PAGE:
A particularly charming moment was when a grandmother who had never used a phone tried it out. Her excitement and astonishment were vivid and provided a sense of achievement for the researchers. After some time she was able to retrieve information she wanted, proving the success of Frog’s new innovative ideas.
The employees at Frog realized just how effective bringing a real prototype to the scene was. The design research they were doing was meant to inspire individuals to be more creative in their products. With paper prototypes the inspiration seems to be lacking but with the physical prototype in hand they could switch from design research to actual designing rather quickly. This was extremely useful in developing countries like Malawi where language barriers and the lack of ability to use technologies proved to be a difficult roadblock in actually doing design research.
Testing ideas using physical prototypes that the potential client can handle has proven to be exponentially greater for doing design research as compared to conversations and paper prototypes. However, the fact that they are seeing success stories proves over and over that this field of work has yet to experience it’s full potential. The innovations and creativity is bound to gush forward as more researchers get involved.
Frog continued on to adjust the prototype as needed and used them in other countries as well. Rapid prototyping services have really changed the way this company did things and they have never looked back.
There are thousands of stories similar to this one showcasing the unique potential for rapid prototyping services. In this case, Frog was able to capitalize on the time saving capabilities of rapid prototyping services and have the prototype ready in just two days. In other instances companies have saved both time and money, factors that are huge in the manufacturing and business world. And yet in other instances companies have had entire paradigm shifts in how they carry out their business due to these services.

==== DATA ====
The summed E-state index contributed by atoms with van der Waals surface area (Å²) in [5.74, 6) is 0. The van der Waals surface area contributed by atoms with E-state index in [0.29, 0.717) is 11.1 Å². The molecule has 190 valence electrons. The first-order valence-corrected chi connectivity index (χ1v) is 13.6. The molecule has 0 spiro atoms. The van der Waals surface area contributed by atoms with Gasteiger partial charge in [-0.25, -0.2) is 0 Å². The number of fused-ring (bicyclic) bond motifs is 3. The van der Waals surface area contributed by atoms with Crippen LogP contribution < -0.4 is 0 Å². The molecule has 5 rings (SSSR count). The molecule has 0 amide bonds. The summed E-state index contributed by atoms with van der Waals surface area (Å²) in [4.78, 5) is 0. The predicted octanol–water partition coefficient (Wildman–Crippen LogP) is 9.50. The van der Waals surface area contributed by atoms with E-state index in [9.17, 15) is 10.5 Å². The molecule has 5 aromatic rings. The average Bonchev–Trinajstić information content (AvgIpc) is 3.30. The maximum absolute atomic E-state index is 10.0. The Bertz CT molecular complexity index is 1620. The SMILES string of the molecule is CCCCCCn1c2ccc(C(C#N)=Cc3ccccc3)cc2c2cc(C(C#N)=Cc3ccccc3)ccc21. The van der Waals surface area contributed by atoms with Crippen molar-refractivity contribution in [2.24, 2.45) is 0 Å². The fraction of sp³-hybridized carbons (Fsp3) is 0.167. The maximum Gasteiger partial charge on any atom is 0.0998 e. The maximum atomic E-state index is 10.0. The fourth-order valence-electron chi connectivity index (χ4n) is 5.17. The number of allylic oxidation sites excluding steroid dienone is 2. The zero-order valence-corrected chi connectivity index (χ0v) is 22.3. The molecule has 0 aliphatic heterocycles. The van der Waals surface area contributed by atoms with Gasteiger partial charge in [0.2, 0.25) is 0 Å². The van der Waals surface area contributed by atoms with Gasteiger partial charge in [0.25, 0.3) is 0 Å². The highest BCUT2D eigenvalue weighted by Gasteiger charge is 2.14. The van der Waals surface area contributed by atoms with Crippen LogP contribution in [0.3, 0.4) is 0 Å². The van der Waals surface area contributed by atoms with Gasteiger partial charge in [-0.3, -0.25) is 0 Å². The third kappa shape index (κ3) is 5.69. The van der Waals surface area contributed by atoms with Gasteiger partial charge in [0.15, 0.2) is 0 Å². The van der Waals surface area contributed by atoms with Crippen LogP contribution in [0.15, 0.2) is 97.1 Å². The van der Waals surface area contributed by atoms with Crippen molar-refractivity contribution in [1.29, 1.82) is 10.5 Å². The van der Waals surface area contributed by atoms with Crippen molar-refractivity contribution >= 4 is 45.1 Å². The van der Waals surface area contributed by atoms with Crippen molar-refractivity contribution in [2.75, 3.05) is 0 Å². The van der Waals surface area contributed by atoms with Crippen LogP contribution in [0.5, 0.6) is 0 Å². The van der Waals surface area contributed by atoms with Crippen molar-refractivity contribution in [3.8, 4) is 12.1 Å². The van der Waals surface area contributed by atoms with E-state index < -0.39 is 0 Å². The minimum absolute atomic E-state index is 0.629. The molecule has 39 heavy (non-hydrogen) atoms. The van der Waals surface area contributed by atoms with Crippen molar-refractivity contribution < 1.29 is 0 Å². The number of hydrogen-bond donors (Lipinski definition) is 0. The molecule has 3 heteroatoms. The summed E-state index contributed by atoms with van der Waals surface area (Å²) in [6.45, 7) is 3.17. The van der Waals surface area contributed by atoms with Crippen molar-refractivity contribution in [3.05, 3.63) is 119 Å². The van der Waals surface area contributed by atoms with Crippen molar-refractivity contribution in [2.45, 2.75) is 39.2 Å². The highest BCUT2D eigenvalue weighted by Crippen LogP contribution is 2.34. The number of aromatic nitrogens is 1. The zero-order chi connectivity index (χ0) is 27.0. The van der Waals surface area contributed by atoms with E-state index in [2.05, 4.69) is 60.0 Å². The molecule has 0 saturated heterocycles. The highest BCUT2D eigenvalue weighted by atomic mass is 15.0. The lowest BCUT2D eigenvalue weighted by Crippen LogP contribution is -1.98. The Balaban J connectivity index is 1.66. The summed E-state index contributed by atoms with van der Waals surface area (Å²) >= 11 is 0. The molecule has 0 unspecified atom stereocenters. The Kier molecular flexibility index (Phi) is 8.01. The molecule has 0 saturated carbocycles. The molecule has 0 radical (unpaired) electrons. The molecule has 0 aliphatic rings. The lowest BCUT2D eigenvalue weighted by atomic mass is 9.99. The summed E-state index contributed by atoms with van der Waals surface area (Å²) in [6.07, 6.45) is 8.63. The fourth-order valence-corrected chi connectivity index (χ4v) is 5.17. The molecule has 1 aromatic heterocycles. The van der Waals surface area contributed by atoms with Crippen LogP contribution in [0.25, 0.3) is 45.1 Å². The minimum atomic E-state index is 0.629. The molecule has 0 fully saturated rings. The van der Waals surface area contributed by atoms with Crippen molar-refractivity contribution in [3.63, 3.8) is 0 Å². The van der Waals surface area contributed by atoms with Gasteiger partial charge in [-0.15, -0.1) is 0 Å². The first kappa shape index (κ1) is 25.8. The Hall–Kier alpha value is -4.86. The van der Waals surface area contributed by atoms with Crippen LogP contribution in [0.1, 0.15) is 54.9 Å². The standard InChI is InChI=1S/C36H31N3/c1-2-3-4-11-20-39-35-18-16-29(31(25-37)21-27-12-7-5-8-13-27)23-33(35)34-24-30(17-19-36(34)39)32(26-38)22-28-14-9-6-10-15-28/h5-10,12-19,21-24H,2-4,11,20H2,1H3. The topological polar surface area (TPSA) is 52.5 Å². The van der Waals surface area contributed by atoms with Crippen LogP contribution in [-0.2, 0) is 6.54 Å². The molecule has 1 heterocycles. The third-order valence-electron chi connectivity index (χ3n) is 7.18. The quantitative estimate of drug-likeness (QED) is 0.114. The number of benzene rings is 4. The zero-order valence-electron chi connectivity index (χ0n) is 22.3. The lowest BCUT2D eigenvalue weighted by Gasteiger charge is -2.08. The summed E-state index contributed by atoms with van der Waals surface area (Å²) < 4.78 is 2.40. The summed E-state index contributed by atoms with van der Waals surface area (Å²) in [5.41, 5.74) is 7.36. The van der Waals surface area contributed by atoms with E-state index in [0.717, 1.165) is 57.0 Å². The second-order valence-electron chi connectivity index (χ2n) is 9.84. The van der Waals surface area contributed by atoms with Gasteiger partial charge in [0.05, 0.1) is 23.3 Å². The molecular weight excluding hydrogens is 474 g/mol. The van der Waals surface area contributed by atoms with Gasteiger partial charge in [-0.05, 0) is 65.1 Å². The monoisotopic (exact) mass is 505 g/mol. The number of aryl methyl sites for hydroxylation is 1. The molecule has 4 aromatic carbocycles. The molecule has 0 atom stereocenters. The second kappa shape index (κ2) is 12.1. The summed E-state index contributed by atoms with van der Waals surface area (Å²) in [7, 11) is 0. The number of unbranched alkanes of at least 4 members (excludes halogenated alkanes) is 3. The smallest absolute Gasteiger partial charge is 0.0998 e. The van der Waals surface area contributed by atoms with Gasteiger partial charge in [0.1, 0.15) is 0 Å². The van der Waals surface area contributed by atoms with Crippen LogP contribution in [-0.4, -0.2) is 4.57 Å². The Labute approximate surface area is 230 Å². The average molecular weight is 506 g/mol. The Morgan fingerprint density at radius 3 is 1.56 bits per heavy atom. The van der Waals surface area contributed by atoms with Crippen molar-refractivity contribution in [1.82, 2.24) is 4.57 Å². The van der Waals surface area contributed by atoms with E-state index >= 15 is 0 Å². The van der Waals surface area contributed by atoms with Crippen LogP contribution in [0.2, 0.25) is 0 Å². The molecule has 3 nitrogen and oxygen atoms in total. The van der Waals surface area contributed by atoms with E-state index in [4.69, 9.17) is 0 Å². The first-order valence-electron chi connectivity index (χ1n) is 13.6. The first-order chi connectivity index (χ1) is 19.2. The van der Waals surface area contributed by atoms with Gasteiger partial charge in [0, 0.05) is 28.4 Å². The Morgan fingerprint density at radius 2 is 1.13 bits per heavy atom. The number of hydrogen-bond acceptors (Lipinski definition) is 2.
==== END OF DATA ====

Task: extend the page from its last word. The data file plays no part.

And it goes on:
There was a time when 3D printing technology was hardly even talked about and was hardly known by anyone to begin with. In today’s world it’s hard to miss such a groundbreaking technology as it seeps into just about every industry. The list of uses for 3D printing seems to grow ever longer as creative minds discover this technology.
In its current form it seems to be useful to big industries or small businesses. However this is most likely not going to be the case several years from now. It is expected that 3D printers will be found in the common household once costs of 3D printers go down. If not in the near future, the prices will eventually go down, allowing for an even greater number of customers to own one.
Once this happens, these 3D printers might be just as common as the personal computer, which was once considered to be a rare complex device only used by big companies. Just as the PC became a norm, so will 3D printers and who knows what new and exciting uses people will find for these auspicious printers. More will be revealed for sure!